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Moldova - GEOGRAPHY
Located in southeastern Europe, Moldova is bordered on the west by Romania and on the north, south, and east by Ukraine. Most of its territory lies between the area's two main rivers, the Nistru and the Prut. The Nistru (Dnister, in Ukrainian; Dnestr in Russian) forms a small part of Moldova's border with Ukraine in the northeast, but it mainly flows through the eastern part of the country, separating Bessarabia and Transnistria. The Prut River forms Moldova's entire western boundary with Romania.
Most of Moldova's approximately 33,700 square kilometers of territory (about the size of Maryland) cover a hilly plain cut deeply by many streams and rivers. Geologically, Moldova lies primarily on deep sedimentary rock that gives way to harder crystalline outcroppings only in the north, where higher elevations are found on the margins of the foothills of the Carpathian Mountains.
The gently rolling Balti Plain (Stepa Balti, in Romanian; Bel'tskaya ravnina, in Russian) in northern Moldova (lying at ninety to 600 meters in elevation in the north) gives way to thick, deciduous forests in the Codri Hills (Podisul Codrilor, in Romanian; Kodry, in Russian), averaging 350 to 400 meters in elevation, where the most common trees are hornbeam, oak, linden, maple, wild pear, and wild cherry. The country's highest point, Mount Balanesti (Balaneshty, in Russian), is located in the west central portion of the country and reaches 430 meters.
The Bugeac Plain (Budzhak, in Russian) in the south has numerous ravines and gullies. Transnistria has spurs of the Volyn-Podolian Upland (Podisul Podolie, in Romanian; VolynoPodil 's'ka vysochyna, in Ukrainian), which are cut into by tributaries of the Nistru River.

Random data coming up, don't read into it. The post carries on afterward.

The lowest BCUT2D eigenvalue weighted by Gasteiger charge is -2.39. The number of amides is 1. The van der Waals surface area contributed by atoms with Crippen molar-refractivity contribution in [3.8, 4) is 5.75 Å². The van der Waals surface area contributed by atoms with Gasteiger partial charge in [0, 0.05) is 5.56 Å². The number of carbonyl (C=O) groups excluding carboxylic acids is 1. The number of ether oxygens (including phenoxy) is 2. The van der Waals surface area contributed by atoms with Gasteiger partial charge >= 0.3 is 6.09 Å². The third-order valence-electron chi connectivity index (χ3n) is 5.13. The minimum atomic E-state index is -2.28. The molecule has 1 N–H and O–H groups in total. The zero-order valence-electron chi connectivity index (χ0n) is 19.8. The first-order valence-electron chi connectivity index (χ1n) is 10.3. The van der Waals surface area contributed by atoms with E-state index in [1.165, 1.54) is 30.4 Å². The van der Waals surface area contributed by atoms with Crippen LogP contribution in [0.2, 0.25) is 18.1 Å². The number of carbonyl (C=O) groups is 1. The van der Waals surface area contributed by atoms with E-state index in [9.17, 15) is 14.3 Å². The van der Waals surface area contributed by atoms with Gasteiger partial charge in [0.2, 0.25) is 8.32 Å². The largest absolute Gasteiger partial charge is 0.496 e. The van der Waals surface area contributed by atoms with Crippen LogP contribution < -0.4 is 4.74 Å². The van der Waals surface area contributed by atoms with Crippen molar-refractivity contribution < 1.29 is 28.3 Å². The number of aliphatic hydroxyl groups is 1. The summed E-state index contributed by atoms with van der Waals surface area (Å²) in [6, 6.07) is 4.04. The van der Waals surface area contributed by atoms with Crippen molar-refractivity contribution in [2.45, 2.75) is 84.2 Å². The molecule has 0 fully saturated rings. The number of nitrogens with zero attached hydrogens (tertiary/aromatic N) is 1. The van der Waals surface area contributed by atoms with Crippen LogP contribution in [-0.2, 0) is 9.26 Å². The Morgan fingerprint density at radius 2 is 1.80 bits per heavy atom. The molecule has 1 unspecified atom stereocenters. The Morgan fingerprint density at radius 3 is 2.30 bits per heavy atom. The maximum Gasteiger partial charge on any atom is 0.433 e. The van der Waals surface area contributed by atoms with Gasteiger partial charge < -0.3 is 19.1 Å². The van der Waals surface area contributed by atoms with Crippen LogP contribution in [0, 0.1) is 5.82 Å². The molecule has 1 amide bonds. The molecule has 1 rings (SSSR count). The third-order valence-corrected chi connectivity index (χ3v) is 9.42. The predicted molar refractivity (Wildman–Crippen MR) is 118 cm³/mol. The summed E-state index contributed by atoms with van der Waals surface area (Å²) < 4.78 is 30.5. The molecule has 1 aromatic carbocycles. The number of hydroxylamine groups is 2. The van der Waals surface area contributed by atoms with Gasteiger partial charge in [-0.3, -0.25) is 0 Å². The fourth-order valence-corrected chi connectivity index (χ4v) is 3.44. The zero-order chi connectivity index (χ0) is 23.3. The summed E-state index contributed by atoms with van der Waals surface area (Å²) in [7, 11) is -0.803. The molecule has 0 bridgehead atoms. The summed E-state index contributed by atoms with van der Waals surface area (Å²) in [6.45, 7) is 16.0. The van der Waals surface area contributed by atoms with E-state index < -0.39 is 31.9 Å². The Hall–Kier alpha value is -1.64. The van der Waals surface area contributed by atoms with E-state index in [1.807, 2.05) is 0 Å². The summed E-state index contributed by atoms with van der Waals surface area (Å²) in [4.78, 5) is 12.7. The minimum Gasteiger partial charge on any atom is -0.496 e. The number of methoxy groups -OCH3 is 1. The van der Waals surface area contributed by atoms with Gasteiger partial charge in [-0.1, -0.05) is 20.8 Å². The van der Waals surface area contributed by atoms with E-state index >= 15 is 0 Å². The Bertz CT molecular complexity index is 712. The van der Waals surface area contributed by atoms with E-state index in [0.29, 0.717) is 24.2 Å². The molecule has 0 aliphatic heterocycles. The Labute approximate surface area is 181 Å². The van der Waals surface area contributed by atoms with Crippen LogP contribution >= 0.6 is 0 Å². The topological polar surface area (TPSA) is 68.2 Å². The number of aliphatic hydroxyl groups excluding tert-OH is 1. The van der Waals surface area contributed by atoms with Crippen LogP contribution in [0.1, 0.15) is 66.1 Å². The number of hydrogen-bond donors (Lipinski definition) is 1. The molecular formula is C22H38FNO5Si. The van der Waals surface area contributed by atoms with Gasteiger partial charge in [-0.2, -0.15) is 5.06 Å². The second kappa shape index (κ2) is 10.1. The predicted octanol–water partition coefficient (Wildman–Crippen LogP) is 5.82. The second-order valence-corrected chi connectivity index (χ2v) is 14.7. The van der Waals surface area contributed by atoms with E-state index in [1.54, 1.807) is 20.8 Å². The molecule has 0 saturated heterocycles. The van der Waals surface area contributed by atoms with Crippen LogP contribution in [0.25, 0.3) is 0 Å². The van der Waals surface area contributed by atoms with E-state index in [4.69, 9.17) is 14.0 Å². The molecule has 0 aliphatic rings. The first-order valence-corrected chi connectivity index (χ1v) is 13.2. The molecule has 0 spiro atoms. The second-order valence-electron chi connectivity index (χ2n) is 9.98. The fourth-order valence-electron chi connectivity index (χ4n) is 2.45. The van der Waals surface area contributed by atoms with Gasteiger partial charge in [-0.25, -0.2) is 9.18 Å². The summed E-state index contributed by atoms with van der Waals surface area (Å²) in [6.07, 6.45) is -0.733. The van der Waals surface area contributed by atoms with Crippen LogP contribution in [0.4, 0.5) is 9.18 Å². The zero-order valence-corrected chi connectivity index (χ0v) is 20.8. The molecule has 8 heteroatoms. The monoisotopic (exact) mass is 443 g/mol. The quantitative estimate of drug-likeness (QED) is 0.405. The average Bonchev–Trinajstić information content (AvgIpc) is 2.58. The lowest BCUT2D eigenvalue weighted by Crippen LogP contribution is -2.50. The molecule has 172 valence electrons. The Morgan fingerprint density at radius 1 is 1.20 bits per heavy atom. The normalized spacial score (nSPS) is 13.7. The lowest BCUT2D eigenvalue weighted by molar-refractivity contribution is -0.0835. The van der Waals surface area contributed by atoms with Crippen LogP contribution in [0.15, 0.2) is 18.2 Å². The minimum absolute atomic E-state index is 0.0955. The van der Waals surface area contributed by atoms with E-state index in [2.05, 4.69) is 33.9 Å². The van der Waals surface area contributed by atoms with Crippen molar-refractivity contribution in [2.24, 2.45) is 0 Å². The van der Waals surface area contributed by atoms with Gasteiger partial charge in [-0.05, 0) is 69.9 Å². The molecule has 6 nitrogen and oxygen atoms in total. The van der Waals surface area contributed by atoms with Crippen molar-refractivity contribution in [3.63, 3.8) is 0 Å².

About 75 percent of Moldova is covered by a soil type called chernozem. In the northern highlands, more claytextured soils are found; in the south, red-earth soil is predominant. The soil becomes less fertile toward the south but can still support grape and sunflower production. The uplands have woodland soils, while southern Moldova is in the steppe zone, although most steppe areas today are cultivated. The lower reaches of the Prut River and the southern river valleys are saline marshes.
Drainage in Moldova is to the south, toward the Black Sea lowlands, and eventually into the Black Sea, but only eight rivers extend more than 100 kilometers. Moldova's main river, the Nistru, is navigable throughout almost the entire country, and in warmer winters it does not freeze over. The Prut River is a tributary of the Danube River, which it joins at the far southwestern tip of the country.
Moldova's climate is moderately continental: the summers are warm and long, with temperatures averaging about 20°C, and the winters are relatively mild and dry, with January temperatures averaging -4°C. Annual rainfall, which ranges from around 600 millimeters in the north to 400 millimeters in the south, can vary greatly; long dry spells are not unusual. The heaviest rainfall occurs in early summer and again in October; heavy showers and thunderstorms are common. Because of the irregular terrain, heavy summer rains often cause erosion and river silting.
Moldova's communist-era environmental legacy, like that of many other former Soviet republics, is one of environmental degradation. Agricultural practices such as overuse of pesticides, herbicides, and artificial fertilizers were intended to increase agricultural output at all costs, without regard for the consequences. As a result, Moldova's soil and groundwater were contaminated by lingering chemicals, some of which (including DDT) have been banned in the West.
Such practices continue in Moldova to the present day. In the early 1990s, per hectare use of pesticides in Moldova averaged approximately twenty times that of other former Soviet republics and Western nations. In addition, poor farming methods, such as destroying forests to plant vineyards, have contributed to the extensive soil erosion to which the country's rugged topography is already prone.
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